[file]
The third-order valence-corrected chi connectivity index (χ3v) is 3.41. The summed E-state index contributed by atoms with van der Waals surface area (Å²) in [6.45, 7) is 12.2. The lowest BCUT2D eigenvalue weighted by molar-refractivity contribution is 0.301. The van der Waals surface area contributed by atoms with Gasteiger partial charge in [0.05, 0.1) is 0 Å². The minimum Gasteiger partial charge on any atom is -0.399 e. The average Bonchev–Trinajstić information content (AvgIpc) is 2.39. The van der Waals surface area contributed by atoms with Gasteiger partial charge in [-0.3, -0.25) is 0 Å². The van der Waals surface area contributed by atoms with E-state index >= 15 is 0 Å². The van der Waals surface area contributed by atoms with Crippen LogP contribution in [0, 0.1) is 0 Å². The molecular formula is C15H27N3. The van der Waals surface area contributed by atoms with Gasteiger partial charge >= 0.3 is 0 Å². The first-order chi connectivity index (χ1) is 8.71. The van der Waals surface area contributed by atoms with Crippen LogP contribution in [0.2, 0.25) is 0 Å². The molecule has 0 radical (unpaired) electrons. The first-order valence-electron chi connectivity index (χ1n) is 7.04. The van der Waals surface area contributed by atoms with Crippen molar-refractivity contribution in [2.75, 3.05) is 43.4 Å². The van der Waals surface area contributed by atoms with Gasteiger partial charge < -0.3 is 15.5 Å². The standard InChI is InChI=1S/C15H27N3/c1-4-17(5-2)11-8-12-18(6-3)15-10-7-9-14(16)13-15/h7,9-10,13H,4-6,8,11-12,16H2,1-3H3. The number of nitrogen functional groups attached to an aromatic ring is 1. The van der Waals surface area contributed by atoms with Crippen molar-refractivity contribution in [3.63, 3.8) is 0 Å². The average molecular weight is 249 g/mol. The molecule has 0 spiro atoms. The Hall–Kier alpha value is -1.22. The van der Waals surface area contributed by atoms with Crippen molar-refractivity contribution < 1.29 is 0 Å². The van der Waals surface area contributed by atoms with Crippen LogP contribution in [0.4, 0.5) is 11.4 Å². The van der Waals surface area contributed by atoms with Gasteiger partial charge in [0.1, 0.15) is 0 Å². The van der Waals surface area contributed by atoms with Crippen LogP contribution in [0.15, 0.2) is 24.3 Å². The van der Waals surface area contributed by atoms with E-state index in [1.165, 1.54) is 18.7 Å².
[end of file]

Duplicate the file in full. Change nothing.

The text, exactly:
The third-order valence-corrected chi connectivity index (χ3v) is 3.41. The summed E-state index contributed by atoms with van der Waals surface area (Å²) in [6.45, 7) is 12.2. The lowest BCUT2D eigenvalue weighted by molar-refractivity contribution is 0.301. The van der Waals surface area contributed by atoms with Gasteiger partial charge in [0.05, 0.1) is 0 Å². The minimum Gasteiger partial charge on any atom is -0.399 e. The average Bonchev–Trinajstić information content (AvgIpc) is 2.39. The van der Waals surface area contributed by atoms with Gasteiger partial charge in [-0.3, -0.25) is 0 Å². The van der Waals surface area contributed by atoms with E-state index >= 15 is 0 Å². The van der Waals surface area contributed by atoms with Crippen LogP contribution in [0, 0.1) is 0 Å². The molecular formula is C15H27N3. The van der Waals surface area contributed by atoms with Gasteiger partial charge >= 0.3 is 0 Å². The first-order chi connectivity index (χ1) is 8.71. The van der Waals surface area contributed by atoms with Crippen LogP contribution in [0.2, 0.25) is 0 Å². The molecule has 0 radical (unpaired) electrons. The first-order valence-electron chi connectivity index (χ1n) is 7.04. The van der Waals surface area contributed by atoms with Crippen molar-refractivity contribution in [2.75, 3.05) is 43.4 Å². The van der Waals surface area contributed by atoms with Gasteiger partial charge < -0.3 is 15.5 Å². The standard InChI is InChI=1S/C15H27N3/c1-4-17(5-2)11-8-12-18(6-3)15-10-7-9-14(16)13-15/h7,9-10,13H,4-6,8,11-12,16H2,1-3H3. The number of nitrogen functional groups attached to an aromatic ring is 1. The van der Waals surface area contributed by atoms with Crippen molar-refractivity contribution in [3.63, 3.8) is 0 Å². The average molecular weight is 249 g/mol. The molecule has 0 spiro atoms. The Hall–Kier alpha value is -1.22. The van der Waals surface area contributed by atoms with Crippen molar-refractivity contribution < 1.29 is 0 Å². The van der Waals surface area contributed by atoms with Crippen LogP contribution in [0.4, 0.5) is 11.4 Å². The van der Waals surface area contributed by atoms with Gasteiger partial charge in [0.1, 0.15) is 0 Å². The van der Waals surface area contributed by atoms with Crippen LogP contribution in [0.15, 0.2) is 24.3 Å². The van der Waals surface area contributed by atoms with E-state index in [1.165, 1.54) is 18.7 Å².